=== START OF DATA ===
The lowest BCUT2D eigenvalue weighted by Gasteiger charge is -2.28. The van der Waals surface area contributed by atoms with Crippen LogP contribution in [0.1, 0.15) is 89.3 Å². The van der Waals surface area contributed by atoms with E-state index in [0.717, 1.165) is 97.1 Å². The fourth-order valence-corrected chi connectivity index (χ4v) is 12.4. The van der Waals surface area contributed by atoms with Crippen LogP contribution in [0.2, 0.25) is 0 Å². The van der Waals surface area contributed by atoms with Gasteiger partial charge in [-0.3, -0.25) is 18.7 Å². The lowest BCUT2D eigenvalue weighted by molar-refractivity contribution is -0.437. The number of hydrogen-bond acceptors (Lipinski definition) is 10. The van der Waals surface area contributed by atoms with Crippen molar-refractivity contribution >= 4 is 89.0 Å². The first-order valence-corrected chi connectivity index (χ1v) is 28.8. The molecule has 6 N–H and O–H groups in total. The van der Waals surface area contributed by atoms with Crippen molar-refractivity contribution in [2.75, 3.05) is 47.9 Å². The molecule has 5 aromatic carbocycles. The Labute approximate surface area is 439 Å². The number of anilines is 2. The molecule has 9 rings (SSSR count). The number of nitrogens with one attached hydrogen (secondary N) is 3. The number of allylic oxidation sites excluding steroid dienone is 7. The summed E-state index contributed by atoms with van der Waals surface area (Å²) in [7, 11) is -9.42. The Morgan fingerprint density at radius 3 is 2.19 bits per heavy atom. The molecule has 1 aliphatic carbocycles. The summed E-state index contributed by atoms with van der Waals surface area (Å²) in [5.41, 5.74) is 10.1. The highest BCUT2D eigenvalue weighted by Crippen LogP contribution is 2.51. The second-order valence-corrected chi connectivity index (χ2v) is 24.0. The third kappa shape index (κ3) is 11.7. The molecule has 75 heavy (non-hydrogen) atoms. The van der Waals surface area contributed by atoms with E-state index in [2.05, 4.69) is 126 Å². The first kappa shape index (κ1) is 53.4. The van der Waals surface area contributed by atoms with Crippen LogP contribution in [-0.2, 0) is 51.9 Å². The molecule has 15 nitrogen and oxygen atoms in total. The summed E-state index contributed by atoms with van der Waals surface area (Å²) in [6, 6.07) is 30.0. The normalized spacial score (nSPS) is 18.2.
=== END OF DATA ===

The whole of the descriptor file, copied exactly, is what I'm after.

The lowest BCUT2D eigenvalue weighted by Gasteiger charge is -2.28. The van der Waals surface area contributed by atoms with Crippen LogP contribution in [0.1, 0.15) is 89.3 Å². The van der Waals surface area contributed by atoms with E-state index in [0.717, 1.165) is 97.1 Å². The fourth-order valence-corrected chi connectivity index (χ4v) is 12.4. The van der Waals surface area contributed by atoms with Crippen LogP contribution in [0.2, 0.25) is 0 Å². The van der Waals surface area contributed by atoms with Gasteiger partial charge in [-0.3, -0.25) is 18.7 Å². The lowest BCUT2D eigenvalue weighted by molar-refractivity contribution is -0.437. The number of hydrogen-bond acceptors (Lipinski definition) is 10. The van der Waals surface area contributed by atoms with Crippen molar-refractivity contribution >= 4 is 89.0 Å². The first-order valence-corrected chi connectivity index (χ1v) is 28.8. The molecule has 6 N–H and O–H groups in total. The van der Waals surface area contributed by atoms with Crippen molar-refractivity contribution in [2.75, 3.05) is 47.9 Å². The molecule has 5 aromatic carbocycles. The Labute approximate surface area is 439 Å². The number of anilines is 2. The molecule has 9 rings (SSSR count). The number of nitrogens with one attached hydrogen (secondary N) is 3. The number of allylic oxidation sites excluding steroid dienone is 7. The summed E-state index contributed by atoms with van der Waals surface area (Å²) in [7, 11) is -9.42. The Morgan fingerprint density at radius 3 is 2.19 bits per heavy atom. The molecule has 1 aliphatic carbocycles. The summed E-state index contributed by atoms with van der Waals surface area (Å²) in [5.41, 5.74) is 10.1. The highest BCUT2D eigenvalue weighted by Crippen LogP contribution is 2.51. The second-order valence-corrected chi connectivity index (χ2v) is 24.0. The third kappa shape index (κ3) is 11.7. The molecule has 75 heavy (non-hydrogen) atoms. The van der Waals surface area contributed by atoms with E-state index in [2.05, 4.69) is 126 Å². The first kappa shape index (κ1) is 53.4. The van der Waals surface area contributed by atoms with Crippen LogP contribution in [-0.2, 0) is 51.9 Å². The molecule has 15 nitrogen and oxygen atoms in total. The summed E-state index contributed by atoms with van der Waals surface area (Å²) in [6, 6.07) is 30.0. The normalized spacial score (nSPS) is 18.2.